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Preventing Ventilator Associated Pneumonia in hospitals – GOI Guidelines


Preventing Ventilator Associated Pneumonia in hospitals – GOI Guidelines

Pneumonia is one of the three most common HCAIs. Patients who are mechanically ventilated are at risk for ventilator associated pneumonia (VAP).

Most bacterial nosocomial pneumonias occur by aspiration of bacteria colonizing the oropharynx or upper gastrointestinal tract of the patient. Intubation and mechanical ventilation greatly increase the risk of nosocomial bacterial pneumonia because they alter first-line patient defenses.

National Centre for Disease Control, MOHFW, Government of India, in their Hospital infection control and prevention guidelines cleary provide guidelines for prevention of VAP in a hospital setup. Its important that all these are adopted by all healthcare as well as allied professionals in their daily practise.

Prevention of VAP

  • Adhere to hand-hygiene guidelines.
  • Health-care worker should ear a mask and an apron or gown when anticipates soiling of respiratory secretions from a patient (e.g. intubation, tracheal suctioning, tracheostomy, and bronchoscopy) and change it after the procedure and before providing care to another patient.
  • Elevate the head of the bed 30 – 45 degrees of a patient on mechanical ventilation or at high risk for aspiration (e.g. on oro or nasoenteral tube)
  • Remove devices such as endotracheal, tracheostomy, oro/ nasogastric tubes from patients as soon as they are not indicated.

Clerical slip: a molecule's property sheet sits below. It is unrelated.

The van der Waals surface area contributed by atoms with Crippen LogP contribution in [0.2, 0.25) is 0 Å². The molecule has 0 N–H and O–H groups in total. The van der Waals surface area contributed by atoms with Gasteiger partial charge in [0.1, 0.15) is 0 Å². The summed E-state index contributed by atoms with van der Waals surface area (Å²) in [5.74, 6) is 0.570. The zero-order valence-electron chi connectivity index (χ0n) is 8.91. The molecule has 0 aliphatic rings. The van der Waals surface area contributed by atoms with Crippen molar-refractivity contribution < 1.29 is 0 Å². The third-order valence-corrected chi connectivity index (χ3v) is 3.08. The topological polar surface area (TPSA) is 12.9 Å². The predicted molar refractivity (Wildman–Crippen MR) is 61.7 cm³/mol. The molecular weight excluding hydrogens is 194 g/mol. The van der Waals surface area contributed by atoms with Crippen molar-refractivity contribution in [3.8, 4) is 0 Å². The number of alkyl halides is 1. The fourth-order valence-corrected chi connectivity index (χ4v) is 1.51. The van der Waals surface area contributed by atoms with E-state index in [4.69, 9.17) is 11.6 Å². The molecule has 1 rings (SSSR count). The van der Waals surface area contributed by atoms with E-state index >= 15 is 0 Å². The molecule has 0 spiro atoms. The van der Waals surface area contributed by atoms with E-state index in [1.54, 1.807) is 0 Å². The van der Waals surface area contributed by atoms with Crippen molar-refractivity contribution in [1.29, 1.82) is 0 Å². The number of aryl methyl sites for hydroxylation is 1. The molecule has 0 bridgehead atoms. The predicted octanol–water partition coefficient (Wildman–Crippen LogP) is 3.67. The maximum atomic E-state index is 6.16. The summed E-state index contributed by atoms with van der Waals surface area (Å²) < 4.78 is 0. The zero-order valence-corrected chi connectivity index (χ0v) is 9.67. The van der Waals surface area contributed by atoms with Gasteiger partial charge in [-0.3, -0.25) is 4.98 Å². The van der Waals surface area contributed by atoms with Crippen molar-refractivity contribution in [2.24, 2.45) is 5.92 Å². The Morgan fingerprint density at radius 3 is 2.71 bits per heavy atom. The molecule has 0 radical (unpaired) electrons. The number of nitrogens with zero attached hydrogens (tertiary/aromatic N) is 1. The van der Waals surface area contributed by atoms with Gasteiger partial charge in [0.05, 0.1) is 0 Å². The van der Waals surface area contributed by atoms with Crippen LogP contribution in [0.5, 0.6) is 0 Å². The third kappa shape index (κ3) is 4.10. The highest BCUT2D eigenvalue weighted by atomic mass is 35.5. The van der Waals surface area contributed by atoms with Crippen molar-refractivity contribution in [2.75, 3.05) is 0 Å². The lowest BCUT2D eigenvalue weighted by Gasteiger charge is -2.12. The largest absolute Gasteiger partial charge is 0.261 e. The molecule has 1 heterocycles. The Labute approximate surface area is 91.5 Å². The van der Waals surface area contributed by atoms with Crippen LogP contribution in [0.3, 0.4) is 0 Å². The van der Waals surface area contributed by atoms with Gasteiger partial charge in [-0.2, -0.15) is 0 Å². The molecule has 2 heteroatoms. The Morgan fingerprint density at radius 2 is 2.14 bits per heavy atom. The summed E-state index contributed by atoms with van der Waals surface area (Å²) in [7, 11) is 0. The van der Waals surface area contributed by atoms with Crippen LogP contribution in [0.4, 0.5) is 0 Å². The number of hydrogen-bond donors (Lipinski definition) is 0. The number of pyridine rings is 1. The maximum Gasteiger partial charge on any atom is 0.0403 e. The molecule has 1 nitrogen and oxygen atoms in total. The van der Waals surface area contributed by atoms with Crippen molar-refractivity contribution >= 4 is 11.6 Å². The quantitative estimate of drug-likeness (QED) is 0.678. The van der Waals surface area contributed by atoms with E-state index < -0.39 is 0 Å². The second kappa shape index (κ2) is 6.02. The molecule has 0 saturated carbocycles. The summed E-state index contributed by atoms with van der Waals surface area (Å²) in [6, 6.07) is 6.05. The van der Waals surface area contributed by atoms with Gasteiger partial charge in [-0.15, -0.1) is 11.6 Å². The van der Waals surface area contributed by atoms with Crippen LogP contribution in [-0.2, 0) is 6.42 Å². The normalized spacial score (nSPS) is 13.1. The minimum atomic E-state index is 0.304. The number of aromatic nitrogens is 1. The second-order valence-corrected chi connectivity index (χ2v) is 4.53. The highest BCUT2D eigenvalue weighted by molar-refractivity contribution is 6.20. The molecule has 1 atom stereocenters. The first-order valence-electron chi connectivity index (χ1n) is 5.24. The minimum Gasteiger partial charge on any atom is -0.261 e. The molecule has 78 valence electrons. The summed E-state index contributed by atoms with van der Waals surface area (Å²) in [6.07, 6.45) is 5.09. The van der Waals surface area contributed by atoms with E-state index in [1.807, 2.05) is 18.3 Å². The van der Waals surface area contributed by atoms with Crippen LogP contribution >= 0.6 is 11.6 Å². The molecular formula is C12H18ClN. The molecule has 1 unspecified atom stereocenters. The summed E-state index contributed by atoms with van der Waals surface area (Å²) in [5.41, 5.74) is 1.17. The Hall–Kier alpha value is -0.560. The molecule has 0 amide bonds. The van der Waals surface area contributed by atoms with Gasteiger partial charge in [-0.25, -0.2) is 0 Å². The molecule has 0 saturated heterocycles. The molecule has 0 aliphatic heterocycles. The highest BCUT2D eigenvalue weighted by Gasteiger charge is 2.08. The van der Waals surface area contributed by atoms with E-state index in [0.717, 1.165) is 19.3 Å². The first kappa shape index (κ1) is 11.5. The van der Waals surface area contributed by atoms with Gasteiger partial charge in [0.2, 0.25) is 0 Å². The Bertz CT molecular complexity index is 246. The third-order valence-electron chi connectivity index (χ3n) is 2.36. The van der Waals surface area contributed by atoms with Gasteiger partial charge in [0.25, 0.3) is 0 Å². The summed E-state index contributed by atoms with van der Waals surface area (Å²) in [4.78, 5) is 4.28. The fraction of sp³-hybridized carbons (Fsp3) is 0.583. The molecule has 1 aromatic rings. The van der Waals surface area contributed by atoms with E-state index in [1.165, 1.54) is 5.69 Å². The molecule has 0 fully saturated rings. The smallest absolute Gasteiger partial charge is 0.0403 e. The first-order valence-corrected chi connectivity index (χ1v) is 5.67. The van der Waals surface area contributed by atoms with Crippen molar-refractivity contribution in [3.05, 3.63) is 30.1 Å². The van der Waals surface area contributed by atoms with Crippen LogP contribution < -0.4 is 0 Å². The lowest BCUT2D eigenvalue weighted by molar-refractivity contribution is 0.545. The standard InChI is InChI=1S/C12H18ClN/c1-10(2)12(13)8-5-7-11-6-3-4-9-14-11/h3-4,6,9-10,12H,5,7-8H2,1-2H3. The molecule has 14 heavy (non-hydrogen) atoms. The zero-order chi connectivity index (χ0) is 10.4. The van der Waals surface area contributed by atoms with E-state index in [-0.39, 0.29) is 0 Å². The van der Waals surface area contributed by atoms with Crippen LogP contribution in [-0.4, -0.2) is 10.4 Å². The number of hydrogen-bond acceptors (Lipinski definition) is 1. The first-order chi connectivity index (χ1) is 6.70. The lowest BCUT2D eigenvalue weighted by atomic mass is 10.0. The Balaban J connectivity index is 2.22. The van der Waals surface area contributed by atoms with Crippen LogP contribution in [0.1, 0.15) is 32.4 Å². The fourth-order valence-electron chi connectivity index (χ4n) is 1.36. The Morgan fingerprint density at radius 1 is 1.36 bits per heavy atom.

• Perform orotracheal rather than nasotracheal intubation unlesscontraindicated.
  • Use non-invasive ventilation whenever possible.
  • Perform daily assessments of readiness to wean and use weaning protocols.
  • Avoid unplanned extubation and reintubation.
  • Use a cuffed endotracheal tube with in-line or subglottic suctioning.
  • Avoid histamine receptor blocking agents and proton pump inhibitors for patients who are not at high risk for developing a stress ulcer or stress gastritis.
  • Perform regular oral care with an antiseptic solution.
  • Avoid gastric overdistension.
  • Remove condensate from ventilatory circuits. Keep the ventilatory circuit closed during condensate removal.
  • Change the ventilatory circuit only when visibly soiled or malfunctioning.
  • Store and disinfect respiratory therapy equipment properly.
  • Educate healthcare workers who provide care for patients undergoing ventilation about VAP.

Develop a surveillance system to study the incidence of VAP

  1. Conduct active surveillance for VAP in units that care for patients undergoing ventilation who are known or suspected to be at high risk for VAP.
  2. Collect data that will support the identification of patients of VAP and calculation of VAP rates.

http://www.ncdc.gov.in/writereaddata/mainlinkfile/File571.pdf

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Meghna Singhania
Meghna A Singhania is the founder and Editor-in-Chief at Medical Dialogues. An Economics graduate from Delhi University and a post graduate from London School of Economics and Political Science, her key research interest lies in health economics, and policy making in health and medical sector in the country. She can be contacted at meghna@medicaldialogues.in. Contact no. 011-43720751
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